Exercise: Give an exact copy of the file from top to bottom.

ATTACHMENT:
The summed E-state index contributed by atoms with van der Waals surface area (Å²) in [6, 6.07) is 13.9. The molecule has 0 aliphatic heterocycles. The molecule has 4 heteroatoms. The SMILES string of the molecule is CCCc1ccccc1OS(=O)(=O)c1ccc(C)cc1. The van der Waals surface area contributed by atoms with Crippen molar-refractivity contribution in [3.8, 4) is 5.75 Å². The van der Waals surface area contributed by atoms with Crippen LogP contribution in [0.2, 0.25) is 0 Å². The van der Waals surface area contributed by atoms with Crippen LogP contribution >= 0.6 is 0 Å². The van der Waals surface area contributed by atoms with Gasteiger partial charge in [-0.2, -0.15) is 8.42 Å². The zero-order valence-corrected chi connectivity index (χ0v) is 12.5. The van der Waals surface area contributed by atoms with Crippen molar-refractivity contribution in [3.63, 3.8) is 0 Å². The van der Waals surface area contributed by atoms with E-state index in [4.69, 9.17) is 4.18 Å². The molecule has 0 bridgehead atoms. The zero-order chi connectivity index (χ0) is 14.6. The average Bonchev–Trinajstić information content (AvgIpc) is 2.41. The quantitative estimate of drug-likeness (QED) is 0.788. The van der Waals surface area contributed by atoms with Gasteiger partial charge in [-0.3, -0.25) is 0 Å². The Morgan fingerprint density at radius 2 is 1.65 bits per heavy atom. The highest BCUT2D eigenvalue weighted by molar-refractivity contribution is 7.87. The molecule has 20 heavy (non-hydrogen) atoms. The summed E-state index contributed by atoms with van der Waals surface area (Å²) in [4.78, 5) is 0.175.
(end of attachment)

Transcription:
The summed E-state index contributed by atoms with van der Waals surface area (Å²) in [6, 6.07) is 13.9. The molecule has 0 aliphatic heterocycles. The molecule has 4 heteroatoms. The SMILES string of the molecule is CCCc1ccccc1OS(=O)(=O)c1ccc(C)cc1. The van der Waals surface area contributed by atoms with Crippen molar-refractivity contribution in [3.8, 4) is 5.75 Å². The van der Waals surface area contributed by atoms with Crippen LogP contribution in [0.2, 0.25) is 0 Å². The van der Waals surface area contributed by atoms with Crippen LogP contribution >= 0.6 is 0 Å². The van der Waals surface area contributed by atoms with Gasteiger partial charge in [-0.2, -0.15) is 8.42 Å². The zero-order valence-corrected chi connectivity index (χ0v) is 12.5. The van der Waals surface area contributed by atoms with Crippen molar-refractivity contribution in [3.63, 3.8) is 0 Å². The van der Waals surface area contributed by atoms with E-state index in [4.69, 9.17) is 4.18 Å². The molecule has 0 bridgehead atoms. The zero-order chi connectivity index (χ0) is 14.6. The average Bonchev–Trinajstić information content (AvgIpc) is 2.41. The quantitative estimate of drug-likeness (QED) is 0.788. The van der Waals surface area contributed by atoms with Gasteiger partial charge in [-0.3, -0.25) is 0 Å². The Morgan fingerprint density at radius 2 is 1.65 bits per heavy atom. The highest BCUT2D eigenvalue weighted by molar-refractivity contribution is 7.87. The molecule has 20 heavy (non-hydrogen) atoms. The summed E-state index contributed by atoms with van der Waals surface area (Å²) in [4.78, 5) is 0.175.